The result is the S&P 500 Growth index and the S&P 500 Value index. These can be used to tell which style lead, or lagged, during past market moves.  The chart compares the performance of the growth and value indices since early 2007 when Apple announced the first iPhone.  The shaded area shows the percentage change in the growth index over the last six months less the percentage change in the value index over the same six month period.  Above the horizontal axis growth is winning, below the axis value is winning.

The indices also let analysts benchmark a stock against other stocks with similar characteristics.  The second chart compares Apple to both the S&P 500 Growth and S&P 500 Value. The data are re-based to a common starting point of 100 in February 2007. The chart uses a logarithmic scale so that both Apple (which rose by 10 times) and the indices (which rose by a lot less) can be shown on the same page.  Apple outpaced both growth and value. Of course, past performance is no guarantee of the future and whether Apple is growth or value at the next review remains to be seen.

A detailed description of the growth and value indices is in S&P U.S. Style Indices Methodology available on www.spdji.com

The posts on this blog are opinions, not advice. Please read our Disclaimers.

How Active Should Active Management Be?

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Craig Lazzara

Managing Director and Global Head of Index Investment Strategy

S&P Dow Jones Indices

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Most active managers fail most of the time, at least if we take their underperformance of passive benchmarks as evidence of failure.  The evidence of this failure is so widespread, and so consistent, that even dyed-in-the-wool active managers no longer deny it.

Instead, we often hear that the cause of unsuccessful active management is that it isn’t active enough.  Active managers, it’s said, knowing that their performance will be compared to a passive benchmark, are reluctant to deviate too much from that standard.  They therefore hold too many positions they don’t find especially attractive, simply because these stocks provide diversification and reduced tracking error relative to their benchmark index.  The proposed remedy is for active managers to use only their “best ideas,” or to invest with a greater degree of conviction.  Today’s Financial Times offered a prominent active manager a chance to argue that such “closet benchmarking” was the reason for active managers’ underperformance.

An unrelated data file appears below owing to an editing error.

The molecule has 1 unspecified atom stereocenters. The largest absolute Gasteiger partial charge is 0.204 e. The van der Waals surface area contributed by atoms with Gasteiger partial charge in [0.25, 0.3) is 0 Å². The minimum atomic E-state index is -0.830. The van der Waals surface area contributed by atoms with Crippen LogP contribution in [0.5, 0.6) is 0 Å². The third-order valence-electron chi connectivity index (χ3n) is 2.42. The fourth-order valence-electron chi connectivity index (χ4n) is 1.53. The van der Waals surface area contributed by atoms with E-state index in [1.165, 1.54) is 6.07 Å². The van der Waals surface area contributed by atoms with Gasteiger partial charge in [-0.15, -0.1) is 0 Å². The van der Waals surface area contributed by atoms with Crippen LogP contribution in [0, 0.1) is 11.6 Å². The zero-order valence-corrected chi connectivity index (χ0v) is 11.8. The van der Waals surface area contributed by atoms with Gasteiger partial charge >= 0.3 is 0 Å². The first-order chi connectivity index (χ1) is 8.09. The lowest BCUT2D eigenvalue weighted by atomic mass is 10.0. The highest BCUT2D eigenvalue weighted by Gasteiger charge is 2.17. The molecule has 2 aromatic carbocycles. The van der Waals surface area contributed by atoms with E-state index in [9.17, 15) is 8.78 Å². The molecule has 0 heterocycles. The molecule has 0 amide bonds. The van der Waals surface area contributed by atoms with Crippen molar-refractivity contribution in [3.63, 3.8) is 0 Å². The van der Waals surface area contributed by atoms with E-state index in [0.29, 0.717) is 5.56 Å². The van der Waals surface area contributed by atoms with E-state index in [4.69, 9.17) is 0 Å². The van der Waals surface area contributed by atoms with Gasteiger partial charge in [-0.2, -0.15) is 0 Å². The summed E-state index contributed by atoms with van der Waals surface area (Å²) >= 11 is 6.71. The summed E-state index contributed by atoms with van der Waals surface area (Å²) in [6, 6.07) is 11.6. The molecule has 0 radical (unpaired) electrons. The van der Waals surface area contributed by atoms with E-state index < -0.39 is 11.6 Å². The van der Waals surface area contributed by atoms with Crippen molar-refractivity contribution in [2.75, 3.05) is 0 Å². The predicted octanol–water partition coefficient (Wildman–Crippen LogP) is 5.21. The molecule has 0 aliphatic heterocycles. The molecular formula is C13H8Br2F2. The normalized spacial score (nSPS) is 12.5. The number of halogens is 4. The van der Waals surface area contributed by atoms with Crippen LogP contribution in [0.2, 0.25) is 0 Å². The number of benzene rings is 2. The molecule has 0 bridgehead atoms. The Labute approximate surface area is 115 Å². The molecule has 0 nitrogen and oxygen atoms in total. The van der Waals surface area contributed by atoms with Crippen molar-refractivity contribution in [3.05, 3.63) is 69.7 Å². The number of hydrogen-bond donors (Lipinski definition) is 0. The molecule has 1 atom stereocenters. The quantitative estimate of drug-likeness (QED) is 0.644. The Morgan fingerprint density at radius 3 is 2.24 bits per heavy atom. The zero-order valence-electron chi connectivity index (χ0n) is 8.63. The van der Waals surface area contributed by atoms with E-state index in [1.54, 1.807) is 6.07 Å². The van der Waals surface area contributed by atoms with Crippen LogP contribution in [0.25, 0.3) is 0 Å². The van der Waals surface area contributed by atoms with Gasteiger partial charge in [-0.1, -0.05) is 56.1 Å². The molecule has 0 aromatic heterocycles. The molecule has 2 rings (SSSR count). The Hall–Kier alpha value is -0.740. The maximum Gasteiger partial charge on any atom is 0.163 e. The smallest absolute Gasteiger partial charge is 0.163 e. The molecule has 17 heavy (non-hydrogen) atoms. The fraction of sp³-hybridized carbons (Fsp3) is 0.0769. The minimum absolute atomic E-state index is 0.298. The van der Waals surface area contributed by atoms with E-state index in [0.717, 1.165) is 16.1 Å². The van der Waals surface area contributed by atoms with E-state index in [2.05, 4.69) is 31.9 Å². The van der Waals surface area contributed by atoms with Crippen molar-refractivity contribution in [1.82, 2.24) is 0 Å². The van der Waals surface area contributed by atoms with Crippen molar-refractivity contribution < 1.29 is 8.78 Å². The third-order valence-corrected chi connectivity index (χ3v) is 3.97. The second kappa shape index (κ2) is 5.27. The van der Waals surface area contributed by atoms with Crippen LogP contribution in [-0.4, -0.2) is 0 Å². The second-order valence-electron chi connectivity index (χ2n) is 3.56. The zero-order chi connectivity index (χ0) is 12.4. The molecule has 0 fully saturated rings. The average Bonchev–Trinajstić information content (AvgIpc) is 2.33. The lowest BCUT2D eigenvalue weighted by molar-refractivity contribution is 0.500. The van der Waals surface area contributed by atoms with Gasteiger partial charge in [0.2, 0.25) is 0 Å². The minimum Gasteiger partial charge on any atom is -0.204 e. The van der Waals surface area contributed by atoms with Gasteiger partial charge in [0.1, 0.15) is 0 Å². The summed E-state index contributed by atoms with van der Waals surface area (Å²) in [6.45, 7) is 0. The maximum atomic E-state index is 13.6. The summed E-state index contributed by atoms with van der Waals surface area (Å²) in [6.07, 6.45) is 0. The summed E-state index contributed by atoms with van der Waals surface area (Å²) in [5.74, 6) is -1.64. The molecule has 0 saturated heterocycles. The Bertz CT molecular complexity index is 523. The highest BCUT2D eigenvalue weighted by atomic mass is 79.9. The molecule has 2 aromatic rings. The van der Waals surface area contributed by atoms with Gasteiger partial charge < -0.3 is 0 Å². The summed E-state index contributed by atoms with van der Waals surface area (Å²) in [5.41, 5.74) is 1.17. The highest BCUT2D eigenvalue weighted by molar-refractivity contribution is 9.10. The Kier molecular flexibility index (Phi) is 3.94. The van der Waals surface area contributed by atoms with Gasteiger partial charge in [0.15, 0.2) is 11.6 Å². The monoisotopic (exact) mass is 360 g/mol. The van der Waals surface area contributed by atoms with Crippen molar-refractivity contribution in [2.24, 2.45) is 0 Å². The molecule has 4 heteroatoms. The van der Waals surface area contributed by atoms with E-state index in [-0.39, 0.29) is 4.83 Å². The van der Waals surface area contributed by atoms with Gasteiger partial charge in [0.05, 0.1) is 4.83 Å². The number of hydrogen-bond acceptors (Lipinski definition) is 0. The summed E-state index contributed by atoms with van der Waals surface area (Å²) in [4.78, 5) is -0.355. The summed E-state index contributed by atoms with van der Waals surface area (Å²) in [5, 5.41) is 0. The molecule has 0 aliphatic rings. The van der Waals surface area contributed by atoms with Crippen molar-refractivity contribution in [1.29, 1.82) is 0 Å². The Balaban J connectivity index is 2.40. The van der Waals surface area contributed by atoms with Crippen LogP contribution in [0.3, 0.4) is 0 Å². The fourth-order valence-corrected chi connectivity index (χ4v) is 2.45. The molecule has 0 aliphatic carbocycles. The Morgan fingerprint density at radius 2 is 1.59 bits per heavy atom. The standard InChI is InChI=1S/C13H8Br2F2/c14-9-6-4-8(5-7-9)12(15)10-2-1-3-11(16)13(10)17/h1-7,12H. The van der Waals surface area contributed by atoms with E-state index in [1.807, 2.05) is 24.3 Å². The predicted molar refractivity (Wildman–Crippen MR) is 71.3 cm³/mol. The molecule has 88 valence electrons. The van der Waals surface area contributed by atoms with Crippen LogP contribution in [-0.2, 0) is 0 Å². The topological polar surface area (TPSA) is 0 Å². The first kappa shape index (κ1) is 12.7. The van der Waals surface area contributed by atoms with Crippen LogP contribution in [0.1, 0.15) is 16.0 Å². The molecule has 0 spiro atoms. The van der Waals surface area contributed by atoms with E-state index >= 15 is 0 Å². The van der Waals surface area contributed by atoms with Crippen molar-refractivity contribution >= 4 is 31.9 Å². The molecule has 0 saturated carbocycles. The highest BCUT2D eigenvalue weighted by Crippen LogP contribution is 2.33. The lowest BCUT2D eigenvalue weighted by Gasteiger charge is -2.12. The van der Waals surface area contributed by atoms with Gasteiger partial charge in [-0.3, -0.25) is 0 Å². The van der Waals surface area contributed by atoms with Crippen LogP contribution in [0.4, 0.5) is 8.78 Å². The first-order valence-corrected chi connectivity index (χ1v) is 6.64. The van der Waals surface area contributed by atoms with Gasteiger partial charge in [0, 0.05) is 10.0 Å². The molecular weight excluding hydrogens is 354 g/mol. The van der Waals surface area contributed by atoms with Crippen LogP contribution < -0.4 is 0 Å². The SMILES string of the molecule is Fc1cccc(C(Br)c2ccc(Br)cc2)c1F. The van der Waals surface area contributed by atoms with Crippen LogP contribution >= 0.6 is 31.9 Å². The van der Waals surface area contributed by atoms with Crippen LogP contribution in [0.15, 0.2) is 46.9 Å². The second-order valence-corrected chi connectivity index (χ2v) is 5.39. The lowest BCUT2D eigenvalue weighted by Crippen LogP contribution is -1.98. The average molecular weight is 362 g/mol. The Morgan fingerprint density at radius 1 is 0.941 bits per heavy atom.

Obviously, if a manager holds 100 stocks now, and is inspired to concentrate only on his 10 “best ideas,” the new portfolio will be less index-like and less diversified than its starting point.  Is that a good thing?  Only if the manager’s a priori identification of his “best ideas” is accurate.  Why should we assume that the same manager who produces an unsuccessful 100 stock portfolio can come up with 10 outperforming ideas?

There is one point, however, on which advocates of both passive and active management can agree.  As today’s FT article put it “[F]or an individual just beginning to save for retirement…one percentage point of annual outperformance achieved by active management could translate into about 20 per cent more wealth at retirement 30 years from now, or the equivalent of more than 15 years of incremental retirement savings.”  The same one percent incremental return, however, might also be achieved, and with far higher reliability, by discarding high-fee active funds in favor of passive indices.

The posts on this blog are opinions, not advice. Please read our Disclaimers.